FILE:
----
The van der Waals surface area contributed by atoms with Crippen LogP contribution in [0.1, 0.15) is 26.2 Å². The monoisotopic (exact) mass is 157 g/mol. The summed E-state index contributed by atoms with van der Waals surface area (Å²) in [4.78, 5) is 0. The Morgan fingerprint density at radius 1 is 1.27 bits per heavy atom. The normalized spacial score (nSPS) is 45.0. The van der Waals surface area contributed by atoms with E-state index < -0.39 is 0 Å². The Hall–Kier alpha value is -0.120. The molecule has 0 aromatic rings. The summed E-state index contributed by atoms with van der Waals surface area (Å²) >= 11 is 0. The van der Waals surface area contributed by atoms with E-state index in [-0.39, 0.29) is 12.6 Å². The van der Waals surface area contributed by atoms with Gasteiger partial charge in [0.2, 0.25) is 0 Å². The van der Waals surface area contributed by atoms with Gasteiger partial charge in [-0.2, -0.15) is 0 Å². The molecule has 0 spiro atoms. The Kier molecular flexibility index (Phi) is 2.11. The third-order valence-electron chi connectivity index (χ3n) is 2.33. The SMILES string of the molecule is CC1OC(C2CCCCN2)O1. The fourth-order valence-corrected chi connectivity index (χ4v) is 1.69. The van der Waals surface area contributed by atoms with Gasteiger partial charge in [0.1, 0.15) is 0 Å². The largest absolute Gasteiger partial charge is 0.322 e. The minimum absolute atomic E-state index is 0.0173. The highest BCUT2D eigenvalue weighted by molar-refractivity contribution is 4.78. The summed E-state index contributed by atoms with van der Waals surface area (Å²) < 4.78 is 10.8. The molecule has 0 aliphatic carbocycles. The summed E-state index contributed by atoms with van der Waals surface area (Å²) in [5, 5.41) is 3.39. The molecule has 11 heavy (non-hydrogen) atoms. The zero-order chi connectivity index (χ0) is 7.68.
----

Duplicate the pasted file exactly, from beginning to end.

The van der Waals surface area contributed by atoms with Crippen LogP contribution in [0.1, 0.15) is 26.2 Å². The monoisotopic (exact) mass is 157 g/mol. The summed E-state index contributed by atoms with van der Waals surface area (Å²) in [4.78, 5) is 0. The Morgan fingerprint density at radius 1 is 1.27 bits per heavy atom. The normalized spacial score (nSPS) is 45.0. The van der Waals surface area contributed by atoms with E-state index < -0.39 is 0 Å². The Hall–Kier alpha value is -0.120. The molecule has 0 aromatic rings. The summed E-state index contributed by atoms with van der Waals surface area (Å²) >= 11 is 0. The van der Waals surface area contributed by atoms with E-state index in [-0.39, 0.29) is 12.6 Å². The van der Waals surface area contributed by atoms with Gasteiger partial charge in [0.2, 0.25) is 0 Å². The van der Waals surface area contributed by atoms with Gasteiger partial charge in [-0.2, -0.15) is 0 Å². The molecule has 0 spiro atoms. The Kier molecular flexibility index (Phi) is 2.11. The third-order valence-electron chi connectivity index (χ3n) is 2.33. The SMILES string of the molecule is CC1OC(C2CCCCN2)O1. The fourth-order valence-corrected chi connectivity index (χ4v) is 1.69. The van der Waals surface area contributed by atoms with Gasteiger partial charge in [0.1, 0.15) is 0 Å². The largest absolute Gasteiger partial charge is 0.322 e. The minimum absolute atomic E-state index is 0.0173. The highest BCUT2D eigenvalue weighted by molar-refractivity contribution is 4.78. The summed E-state index contributed by atoms with van der Waals surface area (Å²) < 4.78 is 10.8. The molecule has 0 aliphatic carbocycles. The summed E-state index contributed by atoms with van der Waals surface area (Å²) in [5, 5.41) is 3.39. The molecule has 11 heavy (non-hydrogen) atoms. The zero-order chi connectivity index (χ0) is 7.68.